Sunday 12 May 2013

Track with Steel Sleepers (1/35)

One of the great advantages of narrow gauge industrial railways were their ease of construction. The steel sleepered track panel was a major contributing factor. The steel sleeper came in several designs, but all of them rather difficult to model in 1:35. Several modellers have been working on scratchbuilding the sleepers from different materials, some using plastic profiles others experimenting with 3D-printing.
Different steel sleeper profiles. Scan from an Orenstein & Koppel catalogue from 1922.
Recently James Coldicott released a range of steel sleepered track panels in resin. It is now possibly to order lengths of track, both straight and curved, just like a company in 1922 would have ordered track panels from Orenstein & Koppel, Dolberg or Decauville. I couldn't resist the temptation to do as any sensible industrial railway operator did in the past, so sent off for 5 straight and 5 curved panels. As I use 16,5 mm gauge I ordered the sets 20S18 and 20T1 - as below.

New supplies for the track builders at Nystrup. The track came well protected in a solid cardboard box lined with bubble wrap. No damage from the trip over the North Sea!
One straight panel and a short and long curved panel.
Find the track panels on the website of James Coldicott complete with link to ordering and payment. On the website you will also find a most useful PDF document with prototype information and advise on how best to lay the track segments. No excuse for not trying! The design of the panels has rendered the thin profile of the steel sleeper ends very well. Without compromising structural strength of the panel. The resin bar beneath the rail profile can be removed with care if you should want to recreate a sparsely ballasted track. See two close ups of a straight track panel below.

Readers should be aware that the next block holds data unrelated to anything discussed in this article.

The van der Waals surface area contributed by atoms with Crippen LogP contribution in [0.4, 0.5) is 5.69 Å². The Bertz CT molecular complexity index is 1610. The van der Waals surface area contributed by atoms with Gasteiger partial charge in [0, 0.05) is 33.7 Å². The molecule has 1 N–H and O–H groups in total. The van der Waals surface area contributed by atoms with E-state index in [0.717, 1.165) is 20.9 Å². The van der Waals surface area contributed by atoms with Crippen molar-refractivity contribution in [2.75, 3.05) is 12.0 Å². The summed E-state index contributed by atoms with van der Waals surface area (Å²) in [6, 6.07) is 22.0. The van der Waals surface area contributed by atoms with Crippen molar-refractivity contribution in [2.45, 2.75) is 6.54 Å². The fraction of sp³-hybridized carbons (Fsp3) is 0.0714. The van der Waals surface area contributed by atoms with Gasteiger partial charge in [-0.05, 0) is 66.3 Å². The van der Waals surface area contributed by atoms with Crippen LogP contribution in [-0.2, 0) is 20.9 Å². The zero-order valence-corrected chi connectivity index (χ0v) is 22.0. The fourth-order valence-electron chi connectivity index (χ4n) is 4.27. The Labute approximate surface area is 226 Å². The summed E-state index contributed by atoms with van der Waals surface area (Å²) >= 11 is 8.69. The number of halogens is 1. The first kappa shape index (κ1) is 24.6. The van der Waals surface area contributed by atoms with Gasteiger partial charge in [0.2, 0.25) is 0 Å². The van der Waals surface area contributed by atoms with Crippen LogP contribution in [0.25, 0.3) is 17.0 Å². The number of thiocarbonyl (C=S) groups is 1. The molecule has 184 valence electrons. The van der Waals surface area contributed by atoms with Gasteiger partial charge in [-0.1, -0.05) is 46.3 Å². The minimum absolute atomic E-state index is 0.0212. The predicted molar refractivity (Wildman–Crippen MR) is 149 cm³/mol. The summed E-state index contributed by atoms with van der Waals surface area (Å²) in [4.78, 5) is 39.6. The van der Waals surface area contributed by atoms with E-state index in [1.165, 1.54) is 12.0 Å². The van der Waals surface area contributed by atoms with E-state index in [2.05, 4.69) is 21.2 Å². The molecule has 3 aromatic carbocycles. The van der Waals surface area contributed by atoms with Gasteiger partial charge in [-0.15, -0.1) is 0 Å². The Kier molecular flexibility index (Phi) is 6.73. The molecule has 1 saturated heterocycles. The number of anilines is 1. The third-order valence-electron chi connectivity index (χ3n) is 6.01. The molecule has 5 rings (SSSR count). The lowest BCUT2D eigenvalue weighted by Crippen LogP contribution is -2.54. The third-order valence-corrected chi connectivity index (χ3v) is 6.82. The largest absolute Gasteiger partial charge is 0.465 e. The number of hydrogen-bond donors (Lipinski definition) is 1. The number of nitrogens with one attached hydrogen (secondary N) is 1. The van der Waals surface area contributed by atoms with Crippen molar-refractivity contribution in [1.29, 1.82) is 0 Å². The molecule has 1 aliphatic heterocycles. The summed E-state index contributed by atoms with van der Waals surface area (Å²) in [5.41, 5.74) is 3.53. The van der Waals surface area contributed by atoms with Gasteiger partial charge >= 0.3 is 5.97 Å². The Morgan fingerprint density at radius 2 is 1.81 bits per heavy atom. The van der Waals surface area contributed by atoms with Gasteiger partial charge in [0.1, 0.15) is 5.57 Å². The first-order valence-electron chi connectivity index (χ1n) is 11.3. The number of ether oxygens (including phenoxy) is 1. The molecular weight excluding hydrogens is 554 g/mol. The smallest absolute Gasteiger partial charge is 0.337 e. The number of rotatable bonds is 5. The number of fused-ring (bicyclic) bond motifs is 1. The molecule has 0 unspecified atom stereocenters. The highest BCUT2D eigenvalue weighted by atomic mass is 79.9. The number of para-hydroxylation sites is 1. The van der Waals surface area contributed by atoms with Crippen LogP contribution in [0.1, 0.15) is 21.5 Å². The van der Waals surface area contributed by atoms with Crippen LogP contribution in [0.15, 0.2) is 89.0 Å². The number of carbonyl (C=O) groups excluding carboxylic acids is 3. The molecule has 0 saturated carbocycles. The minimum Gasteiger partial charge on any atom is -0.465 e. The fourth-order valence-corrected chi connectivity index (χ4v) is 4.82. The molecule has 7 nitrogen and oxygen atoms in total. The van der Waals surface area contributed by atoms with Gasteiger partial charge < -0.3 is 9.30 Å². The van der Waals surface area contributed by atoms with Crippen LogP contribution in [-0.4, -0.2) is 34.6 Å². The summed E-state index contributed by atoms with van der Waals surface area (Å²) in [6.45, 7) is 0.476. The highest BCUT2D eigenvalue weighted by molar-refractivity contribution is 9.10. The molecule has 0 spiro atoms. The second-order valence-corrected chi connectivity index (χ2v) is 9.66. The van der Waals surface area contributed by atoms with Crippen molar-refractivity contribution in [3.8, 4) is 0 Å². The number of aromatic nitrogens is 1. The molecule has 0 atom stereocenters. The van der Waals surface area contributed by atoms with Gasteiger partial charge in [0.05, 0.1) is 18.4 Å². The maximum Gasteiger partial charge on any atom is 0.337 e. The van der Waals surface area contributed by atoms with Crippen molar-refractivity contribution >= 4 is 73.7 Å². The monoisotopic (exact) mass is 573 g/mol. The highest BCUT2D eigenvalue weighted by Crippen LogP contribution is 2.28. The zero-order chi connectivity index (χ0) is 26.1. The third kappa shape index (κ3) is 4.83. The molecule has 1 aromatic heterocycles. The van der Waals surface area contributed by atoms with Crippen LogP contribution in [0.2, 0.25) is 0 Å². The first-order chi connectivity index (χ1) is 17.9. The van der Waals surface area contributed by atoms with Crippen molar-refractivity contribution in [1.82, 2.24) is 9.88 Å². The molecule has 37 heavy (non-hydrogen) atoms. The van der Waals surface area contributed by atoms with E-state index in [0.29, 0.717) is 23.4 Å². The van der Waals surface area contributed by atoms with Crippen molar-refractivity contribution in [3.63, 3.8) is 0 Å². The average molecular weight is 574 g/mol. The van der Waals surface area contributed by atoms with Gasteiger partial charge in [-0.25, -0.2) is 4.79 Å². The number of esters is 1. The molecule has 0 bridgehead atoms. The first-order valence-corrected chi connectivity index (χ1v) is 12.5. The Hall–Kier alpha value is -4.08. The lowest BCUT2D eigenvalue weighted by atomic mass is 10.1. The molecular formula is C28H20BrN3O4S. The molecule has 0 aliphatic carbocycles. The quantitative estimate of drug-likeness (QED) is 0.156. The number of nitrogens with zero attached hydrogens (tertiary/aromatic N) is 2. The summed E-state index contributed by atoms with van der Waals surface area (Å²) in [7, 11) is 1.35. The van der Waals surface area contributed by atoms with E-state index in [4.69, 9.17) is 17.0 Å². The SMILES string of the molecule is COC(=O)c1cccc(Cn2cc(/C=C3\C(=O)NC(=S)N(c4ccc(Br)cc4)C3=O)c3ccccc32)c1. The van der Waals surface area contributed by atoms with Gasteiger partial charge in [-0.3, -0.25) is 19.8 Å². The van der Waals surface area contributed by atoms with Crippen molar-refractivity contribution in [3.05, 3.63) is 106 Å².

I plan to install a stretch of steel sleepered track on a future module, perhaps with the odd wooden sleeper added for stability. On Nystrup Gravel's lines most of the orignal 10 kg/m track on steel sleepers didn't last long into the 1930's but on some straight parts it wasn't replaced until much later. Straight track isn't influenced by the same forces as curved track, so the gravel company spared heavier rail and better sleepers where they were most needed.


  1. Hi Claus,
    I've just received a box of track from James this AM. I'm planning to use his track on my layout, though depending on availability I may have to use a Micro Engineering switch. It looks good. How do you propose to join and electrify?

  2. I haven't really been thinking that far yet. I suppose I'll just solder the panels together on top of a PC-board strip later to be hidden under ballast. Feed wires can be soldered to the rail sides or undersides by removing some of the resin under the rail profile.

    In this case, I'm sure you will have solved the problem before I even get to it. I'm looking forward to receive your good advise.